Lenny’s review published on Letterboxd:
Finally green light for The Green Knight - After more than a year, the eagerly awaited fantasy epic makes it to the big screen. While waiting for the film the expectations and hopes for it have risen to infinity.
Director David Lowery uses a story from the Arthurian legend. However, it is not about Arthur, but about his nephew Gawain who wants to face the mysterious Green Knight. He sets out on a long journey to confront him in battle. With this odyssey he wants to prove to the citizens of the kingdom and also to himself that he is worthy.
Thus, The Green Knight is a classic hero's journey. Something that you actually don't see that often anymore. Above all, it is interesting because this journey is told as a parable in stages. Namely, during his adventure Gawain encounters a wide variety of people, creatures and, of course, dangers. And each of these encounters leaves its mark on him in a very special way. They make him go above and beyond, but all the responsibility also seems to go to his head.
Dev Patel knows how to bring out this dichotomy in his acting. At one moment, like Gawain, he tries to cover up his insecurity due to his narrow-mindedness, at another moment he drops his facade and his intimidated disposition comes out. He wants to dominate his environment, but his environment dominates him. Alicia Vikander, in particular, plays a crucial role in this construct and proves an absolute mysteriousness emanating from her character with a very calm performance.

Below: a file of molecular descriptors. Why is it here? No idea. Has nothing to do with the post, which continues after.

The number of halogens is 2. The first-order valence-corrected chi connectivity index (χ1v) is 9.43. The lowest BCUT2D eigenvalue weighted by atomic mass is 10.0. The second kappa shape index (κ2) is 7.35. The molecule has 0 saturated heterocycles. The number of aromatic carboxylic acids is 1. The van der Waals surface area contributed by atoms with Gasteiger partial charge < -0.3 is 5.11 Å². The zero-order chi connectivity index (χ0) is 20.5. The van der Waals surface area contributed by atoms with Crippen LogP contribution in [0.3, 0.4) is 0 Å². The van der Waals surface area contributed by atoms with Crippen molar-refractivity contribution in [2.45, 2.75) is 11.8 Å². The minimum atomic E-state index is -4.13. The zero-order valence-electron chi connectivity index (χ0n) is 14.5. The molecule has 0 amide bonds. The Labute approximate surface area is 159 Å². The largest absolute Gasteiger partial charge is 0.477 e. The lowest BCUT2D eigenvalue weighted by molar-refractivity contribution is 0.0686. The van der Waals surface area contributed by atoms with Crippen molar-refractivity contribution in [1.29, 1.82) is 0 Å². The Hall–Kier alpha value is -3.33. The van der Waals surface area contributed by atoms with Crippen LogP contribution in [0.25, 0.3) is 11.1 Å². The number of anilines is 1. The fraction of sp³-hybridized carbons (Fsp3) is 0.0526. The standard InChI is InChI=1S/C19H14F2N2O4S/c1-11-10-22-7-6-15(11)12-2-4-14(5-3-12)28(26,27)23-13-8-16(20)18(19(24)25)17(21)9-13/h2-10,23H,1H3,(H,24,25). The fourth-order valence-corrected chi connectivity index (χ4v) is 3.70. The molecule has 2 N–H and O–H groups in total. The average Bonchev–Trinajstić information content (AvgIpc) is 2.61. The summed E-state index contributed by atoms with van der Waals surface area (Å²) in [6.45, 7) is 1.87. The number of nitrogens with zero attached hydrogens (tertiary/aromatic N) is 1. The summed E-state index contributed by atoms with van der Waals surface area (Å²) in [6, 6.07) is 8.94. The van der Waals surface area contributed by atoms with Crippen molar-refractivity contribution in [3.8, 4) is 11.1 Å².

All that is well and good and would be a sufficient basis for a solid film. However, what makes The Green Knight not only worth seeing, but absolutely worth seeing, is the cinematography. Every single frame is truly a work of art behause there's just so much that comes together to make this film a breathtaking visual experience. The whole look simply contributes to the fact that you are thrown into this magical world and sink into it. And the powerful images sometimes let you endure some very lengthy passages.
One had to wait a long time for this film. About a year. As long as Dev Patel as Gawain has time to face the Green Knight. Waiting may not have been as arduous as Gawain's journey, but still this film just feels like an achievement in the end. It has become a film that perhaps tells nothing new, but is nevertheless staged in a unique way. And it is precisely this visual dimension that is most convincing and fascinating about The Green Knight. Exactly for this reason the film simply belongs to the cinema!